Best interests of child
“Sharenting”: Oversharing Information About Your Child Online
I was reading an article in the University of Florida Law Review which coined new word: “sharenting”. The article described a new phenomenon in which parents post online all sorts of details about the lives of their children. The point of the article, amongst other things, was that such posts destroy the privacy of the child. Can you imagine, for example, the horror of a high school student when someone finds a post, dealing with his or her bedwetting problems?
This is something that families increasingly have to deal with, as we’ve previously discussed, and is something that should cause parents to take some serious pause.
The Internet is Forever
These posts are innocent enough. Sometimes parents are posting in frustration, and are looking for support. Some posts are deemed to be “cute”, and perhaps they are, at least at the time
But these posts do not go away. They are not telephone calls. They are stored by someone, somewhere.
It seems to me that when a parent posts details about the children, they are really entrusting the private lives of the children to third parties. They are putting information out “there” without appreciating where “there” may end up. And at what time. And under what circumstances.
I am not talking about child exploitation. Most people, thankfully, are careful enough. But I am talking about the propriety of sharing information with others. And I am going to say it: these posts are designed to attract attention for the [immediate] satisfaction of the parents. And the parents are not being ill-willed. But I think they are being horribly short-sighted.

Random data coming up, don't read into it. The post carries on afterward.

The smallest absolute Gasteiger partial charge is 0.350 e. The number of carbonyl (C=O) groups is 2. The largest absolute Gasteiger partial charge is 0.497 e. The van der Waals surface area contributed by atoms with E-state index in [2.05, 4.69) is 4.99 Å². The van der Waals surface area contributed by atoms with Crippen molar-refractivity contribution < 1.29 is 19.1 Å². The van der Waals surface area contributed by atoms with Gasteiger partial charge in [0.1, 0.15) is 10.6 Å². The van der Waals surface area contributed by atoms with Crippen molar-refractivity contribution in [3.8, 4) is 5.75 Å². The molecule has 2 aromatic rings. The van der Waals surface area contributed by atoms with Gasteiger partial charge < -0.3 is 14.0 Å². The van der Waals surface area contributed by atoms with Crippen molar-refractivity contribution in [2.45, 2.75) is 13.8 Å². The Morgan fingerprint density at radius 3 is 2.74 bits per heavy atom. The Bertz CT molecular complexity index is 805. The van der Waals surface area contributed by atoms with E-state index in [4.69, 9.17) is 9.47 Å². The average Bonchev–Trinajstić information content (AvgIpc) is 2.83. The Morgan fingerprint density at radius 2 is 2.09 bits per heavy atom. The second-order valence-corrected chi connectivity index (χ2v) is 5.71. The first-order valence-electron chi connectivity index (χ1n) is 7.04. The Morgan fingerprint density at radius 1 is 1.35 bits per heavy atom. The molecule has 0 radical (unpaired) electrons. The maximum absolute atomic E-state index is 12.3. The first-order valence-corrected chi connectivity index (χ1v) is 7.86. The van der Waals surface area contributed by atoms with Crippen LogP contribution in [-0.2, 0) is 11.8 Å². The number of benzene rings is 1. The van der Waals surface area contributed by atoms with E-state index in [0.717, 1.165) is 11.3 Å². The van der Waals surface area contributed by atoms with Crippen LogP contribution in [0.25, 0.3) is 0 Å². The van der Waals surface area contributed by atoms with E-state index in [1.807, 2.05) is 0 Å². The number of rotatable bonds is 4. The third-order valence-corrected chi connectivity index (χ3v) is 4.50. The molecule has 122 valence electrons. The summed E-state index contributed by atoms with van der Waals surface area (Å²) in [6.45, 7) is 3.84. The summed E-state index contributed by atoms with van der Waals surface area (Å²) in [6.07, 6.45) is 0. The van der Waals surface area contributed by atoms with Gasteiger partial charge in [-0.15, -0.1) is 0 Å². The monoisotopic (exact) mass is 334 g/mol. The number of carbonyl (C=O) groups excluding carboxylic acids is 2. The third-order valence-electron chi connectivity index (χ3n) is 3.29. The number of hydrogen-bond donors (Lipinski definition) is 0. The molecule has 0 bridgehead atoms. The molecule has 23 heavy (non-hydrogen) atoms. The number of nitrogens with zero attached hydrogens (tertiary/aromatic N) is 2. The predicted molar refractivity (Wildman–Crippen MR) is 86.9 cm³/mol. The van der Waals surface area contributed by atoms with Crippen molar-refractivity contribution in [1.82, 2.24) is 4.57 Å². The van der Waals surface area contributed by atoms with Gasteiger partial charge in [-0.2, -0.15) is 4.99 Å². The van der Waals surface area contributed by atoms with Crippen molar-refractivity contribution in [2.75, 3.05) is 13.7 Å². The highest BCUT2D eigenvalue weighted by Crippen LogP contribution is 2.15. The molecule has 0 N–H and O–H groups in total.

So, I think that parents need to be reminded that social media posts are not private, not restricted to family and or no replacement for the “family album.”
Which brings me to my second topic; namely, the appropriateness of sharing opinions about the other parent online. The same problem persists. It goes out there, and it can be reproduced at any time.
And perhaps seen by the children.
Again, the posting eliminates control.
Think Before You Post
So what is a parent to do? Never go on Facebook? Never mention their children. Of course not. But I do think caution should prevail. My suggestion is decidedly low-tech. Every parent should have a Post-it note on the screen of their device every time they go on social media. And the Post-it note should read: “Is it okay for my children to see this at any point in their lives?” If the answer is “yes”, then post away. If “no”, then other forms of communication should be considered.
If you would like to discuss managing challenging family dynamics within the context of family law, contact experienced Windsor family lawyer Jason P. Howie at 519-800-1039 or online. Jason has been a fixture of the family law community of Windsor and Essex County for over 25 years, and has helped hundreds of clients.